From former legal counsel for the NAACP to advocating for protestors after the death of Freddie Gray, Dorcas Gilmore ’00 is impacting the community, justice system, and the classroom.
(Photo by Scott Cook)
This spring, when social unrest in Baltimore gripped the nation and reignited a conversation on police interaction with African Americans, a Rollins graduate was patrolling the streets in a different kind of capacity—as an advocate for people arrested while protesting the death of Freddie Gray.
Working as a volunteer, Dorcas Gilmore ’00, a former assistant general counsel for the NAACP and co-founder of BASE (Baltimore Activating Solidarity Economies), formed a legal defense committee for protestors and those arrested during the unrest.
“We were on the street observing the interaction between protestors, citizens, and police,” says Gilmore, a resident of Baltimore who majored in psychology at Rollins. “During the uprising and the curfew, there was significant law enforcement and military presence. When there were arrests, we would document their names and information and track them through the legal system, helping them find public defenders or private counsel—even connecting them with the bail fund.”
Going forward, especially as it relates to the October trial of six officers charged in Gray’s death, Gilmore and other committee members are considering how to strengthen the infrastructure required to monitor any further protests.
“When uprisings happen,” Gilmore says, “people are using whatever they have at their disposal to say they’ve had enough. If people have what they need—food, decent shelter, education, justice and access to what we aspire to as Americans in terms of economic security—that’s the ultimate prevention. That’s what people have been fighting for for hundreds of years, black people in particular.”
From the NAACP to American University
While at the NAACP from 2010-13, Gilmore directed the organization’s Community Economic Development program, promoting the creation and growth of small businesses as well as individual and community asset building. She also worked on fair-housing cases and issues of environmental climate justice, such as making sure the EPA’s clean-air regulations were followed at coal-fired power plants near predominantly African-American neighborhoods.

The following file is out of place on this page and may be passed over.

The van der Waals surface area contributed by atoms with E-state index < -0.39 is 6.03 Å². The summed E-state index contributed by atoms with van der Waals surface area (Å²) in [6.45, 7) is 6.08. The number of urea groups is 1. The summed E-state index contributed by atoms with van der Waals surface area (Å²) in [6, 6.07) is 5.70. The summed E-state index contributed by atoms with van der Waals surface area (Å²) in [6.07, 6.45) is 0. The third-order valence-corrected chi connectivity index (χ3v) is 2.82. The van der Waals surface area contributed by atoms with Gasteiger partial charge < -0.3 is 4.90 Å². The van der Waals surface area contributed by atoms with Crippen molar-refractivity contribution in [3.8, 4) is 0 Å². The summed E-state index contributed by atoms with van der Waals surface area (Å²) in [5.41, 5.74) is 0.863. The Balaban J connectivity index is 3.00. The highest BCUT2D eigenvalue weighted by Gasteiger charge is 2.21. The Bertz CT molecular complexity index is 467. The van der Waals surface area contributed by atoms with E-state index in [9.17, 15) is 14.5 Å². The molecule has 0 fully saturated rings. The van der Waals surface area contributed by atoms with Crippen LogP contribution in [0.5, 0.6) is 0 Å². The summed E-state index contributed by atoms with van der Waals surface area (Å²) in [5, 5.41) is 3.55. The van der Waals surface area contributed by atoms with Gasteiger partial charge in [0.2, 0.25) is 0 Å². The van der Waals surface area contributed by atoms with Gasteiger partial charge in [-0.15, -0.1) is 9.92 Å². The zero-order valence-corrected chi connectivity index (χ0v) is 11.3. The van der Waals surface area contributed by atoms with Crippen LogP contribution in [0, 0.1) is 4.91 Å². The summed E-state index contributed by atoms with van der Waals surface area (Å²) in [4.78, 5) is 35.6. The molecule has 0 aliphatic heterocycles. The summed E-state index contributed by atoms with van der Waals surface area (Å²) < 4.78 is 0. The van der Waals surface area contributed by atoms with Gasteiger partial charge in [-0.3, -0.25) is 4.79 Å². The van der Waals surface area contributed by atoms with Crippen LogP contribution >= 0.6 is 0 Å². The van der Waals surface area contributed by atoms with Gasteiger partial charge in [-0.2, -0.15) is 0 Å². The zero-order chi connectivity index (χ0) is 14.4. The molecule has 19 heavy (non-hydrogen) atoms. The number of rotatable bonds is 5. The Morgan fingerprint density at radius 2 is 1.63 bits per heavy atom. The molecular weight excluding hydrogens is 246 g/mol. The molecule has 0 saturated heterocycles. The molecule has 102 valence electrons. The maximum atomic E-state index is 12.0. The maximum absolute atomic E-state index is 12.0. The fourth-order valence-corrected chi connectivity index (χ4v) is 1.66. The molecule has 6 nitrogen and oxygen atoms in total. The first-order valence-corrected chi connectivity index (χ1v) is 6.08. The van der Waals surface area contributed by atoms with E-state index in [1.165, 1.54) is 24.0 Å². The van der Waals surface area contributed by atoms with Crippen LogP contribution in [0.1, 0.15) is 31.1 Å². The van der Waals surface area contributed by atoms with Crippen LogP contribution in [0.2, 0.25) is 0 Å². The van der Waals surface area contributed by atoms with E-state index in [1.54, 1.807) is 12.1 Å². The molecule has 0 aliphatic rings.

Gilmore has built upon her experience at the NAACP to branch out in several directions. In addition to her work with BASE, the volunteer legal defense fund, and a full-time position as practitioner in residence at American University Washington College of Law, she also trains lawyers in the areas of racial equity, leadership development, and supervision through the Sargent Shriver National Center on Poverty Law.
Professor Susan Bennett, who taught with Gilmore at American’s Community Development Law Clinic, said her colleague “met each student wherever she or he was and committed herself tirelessly to each student’s growth as an ethical lawyer. She inspired her students, and me, to dig deeper and do better.”
For a career devoted to advocacy, justice, and economic opportunity, Gilmore was recently named a Rollins College 2015 Alumni Achievement Award winner. The honor is given to alumni who make a remarkable difference at Rollins, in their profession, and in their community.
“Dorcas was selected for not only her success in the legal profession, but for pursuing her passions that she developed at Rollins in advocacy and representing the underrepresented,” says Cat McConnell Hackenberg ’07 ’09 MBA, senior director of alumni relations. “She’s raising the bar on the narrative that’s happening in communities like Baltimore and working toward economic solutions that promote equity.”
Childhood Influenced Her Career Path
Growing up in the impoverished community of South Apopka, Florida, Gilmore knew all too well the crippling effects of economic disparity and civic neglect.
Dirt roads with no sidewalks or public lighting. High-crime streets with boarded-up houses. Not even a bus route to go grocery shopping or get to work.
From an early age, Gilmore devoted herself to making strides in racial justice and economic equity. She had the perfect role model in her mother, Ella J. Gilmore, a trailblazer for women and minorities who served as Orange County’s director of community affairs and oversaw initiatives to improve life in South Apopka.
“That gave me a sense of what community development work looked like and why it was important,” Gilmore says. “Because of community investment, now a Lynx bus goes through South Apopka, there are streetlamps, and my parents just got a sidewalk in front of their house.”
That’s a small glimpse into the type of progress Gilmore is working to bring about in cities across America, especially Baltimore.
“The need to remedy the current economic, political, and social inequalities is at the heart of the protests and uprising,” Gilmore says. “Baltimore hasn’t been unique in seeing this as a significant problem. We have huge racial and income inequality, and both are widening. Directly addressing that is how we get to not having uprisings and protests. At the root of it all is economics.”